Rainy day on the trail? Here’s what you should do

female hiker backpacking in the rain

If you’re hiking the Pacific Crest Trail, there’s no doubt you’ll run into some wet weather. And nothing puts a damper on a backpacking trip like being (and staying) wet. Rain, mist, snow or even just high humidity can make some days on the PCT soggy and even a little miserable. Wet conditions affect your comfort and mood, as well as the weight and performance of your gear. Here’s how you can dry out efficiently on the trail so you and your gear can stay comfortable, safe and protected.

Dry your gear before packing it

The best thing you can do to prevent mildew from forming and to lighten your load is to dry off any wet gear before packing it into your backpack (a quick-drying camp towel usually does wonders). Unfortunately, it’s hard to dry your gear if it’s still raining or really humid. And depending on how wet you and your gear got, a towel might not be enough.

backpacking gear drying in the sun

To really get your gear dried out, you need to take advantage of the power of the sun. When the clouds clear, take a break from backpacking and lay your things out to dry in the sunshine.

Optimize the time you spend drying your gear

Not sure what to do with yourself while your gear dries? Make the most of the time you spend waiting for your gear to dry by following these steps.

Build a fire

If you are in an area that allows fires, it’s appropriate, and there is an existing ring, build a small flame to help move the drying process along. This will feel especially nice if it’s still a little damp outside or if you are trying to shake a chill you caught while hiking in the rain. Just be sure not to let any embers eat through the gear you are drying out. If you want to read more about how to build a fire in bad weather, you can find a step-by-step guide here.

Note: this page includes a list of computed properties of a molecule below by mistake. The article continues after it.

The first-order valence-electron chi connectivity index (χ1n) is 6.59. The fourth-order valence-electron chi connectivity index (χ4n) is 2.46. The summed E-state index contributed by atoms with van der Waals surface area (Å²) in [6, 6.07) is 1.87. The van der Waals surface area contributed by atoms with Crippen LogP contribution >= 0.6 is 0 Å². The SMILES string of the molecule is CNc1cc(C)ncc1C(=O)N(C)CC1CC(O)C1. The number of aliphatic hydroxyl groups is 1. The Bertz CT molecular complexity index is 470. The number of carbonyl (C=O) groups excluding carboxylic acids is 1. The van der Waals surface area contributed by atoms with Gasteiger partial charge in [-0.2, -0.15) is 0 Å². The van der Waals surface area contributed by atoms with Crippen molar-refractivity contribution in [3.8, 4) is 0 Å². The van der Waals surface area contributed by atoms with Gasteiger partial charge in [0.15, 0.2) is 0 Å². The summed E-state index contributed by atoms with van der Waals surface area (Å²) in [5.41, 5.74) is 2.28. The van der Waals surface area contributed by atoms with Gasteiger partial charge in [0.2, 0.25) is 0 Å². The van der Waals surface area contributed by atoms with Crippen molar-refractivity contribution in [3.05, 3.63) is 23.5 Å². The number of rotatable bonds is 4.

Take off your shoes

Even if your feet aren’t bothering you, it’s still a good idea to take your shoes off during a long break. If your shoes and socks are wet, let them dry out with your other gear while you give your feet some much-needed fresh air.

Tend to blisters and hot spots

Taking care of hot spots or blisters is even more important in wet conditions. Take some time to tend to your feet during your break.

Cook a meal

Cooking and eating a meal while your gear dries re-energizes you and keeps you safer at camp when you set up for the night. Be sure to prepare and cook food away from where you set up camp for the night. If you do that, you’ll keep all of those tempting scents away from your campsite. Keeping food smells away from where you sleep make it less likely for bears and other unwanted wildlife to come sniffing around your camp at night.

Check off daily to-do items

While backpacking is often considered a retreat from everyday life, it still comes with a to-do list. This list often consists of basic needs, but they are all tasks that need to be done. Use your down time to take care of your daily “chores.” Filter water, make packing adjustments, clean dishes or utensils you had to pack in a hurry. If you’ve stopped in a scenic spot, snap some photos or simply relax and take in the view. After all, that’s why you’re on the Pacific Crest Trail, right?


This content was provided by our partners at Sierra Trading Post.